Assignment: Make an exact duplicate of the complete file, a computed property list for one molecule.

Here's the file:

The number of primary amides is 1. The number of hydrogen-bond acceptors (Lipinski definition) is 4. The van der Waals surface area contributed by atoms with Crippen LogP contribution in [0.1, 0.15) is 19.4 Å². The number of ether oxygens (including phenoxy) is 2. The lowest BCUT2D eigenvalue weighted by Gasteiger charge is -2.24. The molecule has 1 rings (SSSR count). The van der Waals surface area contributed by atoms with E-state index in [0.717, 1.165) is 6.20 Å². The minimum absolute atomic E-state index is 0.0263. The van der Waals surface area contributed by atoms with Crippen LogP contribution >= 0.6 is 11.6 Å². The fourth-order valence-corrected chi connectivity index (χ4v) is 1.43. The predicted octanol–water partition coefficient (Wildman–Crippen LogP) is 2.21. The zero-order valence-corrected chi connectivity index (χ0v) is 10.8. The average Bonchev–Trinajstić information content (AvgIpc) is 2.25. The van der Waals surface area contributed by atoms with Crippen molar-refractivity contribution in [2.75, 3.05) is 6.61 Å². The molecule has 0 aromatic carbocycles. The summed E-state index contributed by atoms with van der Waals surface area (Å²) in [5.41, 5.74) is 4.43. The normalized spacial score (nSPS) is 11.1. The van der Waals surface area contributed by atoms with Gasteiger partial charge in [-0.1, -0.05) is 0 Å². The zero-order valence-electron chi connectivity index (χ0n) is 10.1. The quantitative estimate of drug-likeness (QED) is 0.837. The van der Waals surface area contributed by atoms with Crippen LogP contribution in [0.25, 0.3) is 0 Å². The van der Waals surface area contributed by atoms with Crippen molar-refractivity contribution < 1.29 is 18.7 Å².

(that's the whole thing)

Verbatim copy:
The number of primary amides is 1. The number of hydrogen-bond acceptors (Lipinski definition) is 4. The van der Waals surface area contributed by atoms with Crippen LogP contribution in [0.1, 0.15) is 19.4 Å². The number of ether oxygens (including phenoxy) is 2. The lowest BCUT2D eigenvalue weighted by Gasteiger charge is -2.24. The molecule has 1 rings (SSSR count). The van der Waals surface area contributed by atoms with E-state index in [0.717, 1.165) is 6.20 Å². The minimum absolute atomic E-state index is 0.0263. The van der Waals surface area contributed by atoms with Crippen LogP contribution >= 0.6 is 11.6 Å². The fourth-order valence-corrected chi connectivity index (χ4v) is 1.43. The predicted octanol–water partition coefficient (Wildman–Crippen LogP) is 2.21. The zero-order valence-corrected chi connectivity index (χ0v) is 10.8. The average Bonchev–Trinajstić information content (AvgIpc) is 2.25. The van der Waals surface area contributed by atoms with Crippen molar-refractivity contribution in [2.75, 3.05) is 6.61 Å². The molecule has 0 aromatic carbocycles. The summed E-state index contributed by atoms with van der Waals surface area (Å²) in [5.41, 5.74) is 4.43. The normalized spacial score (nSPS) is 11.1. The van der Waals surface area contributed by atoms with Gasteiger partial charge in [-0.1, -0.05) is 0 Å². The zero-order valence-electron chi connectivity index (χ0n) is 10.1. The quantitative estimate of drug-likeness (QED) is 0.837. The van der Waals surface area contributed by atoms with Crippen LogP contribution in [0.25, 0.3) is 0 Å². The van der Waals surface area contributed by atoms with Crippen molar-refractivity contribution < 1.29 is 18.7 Å².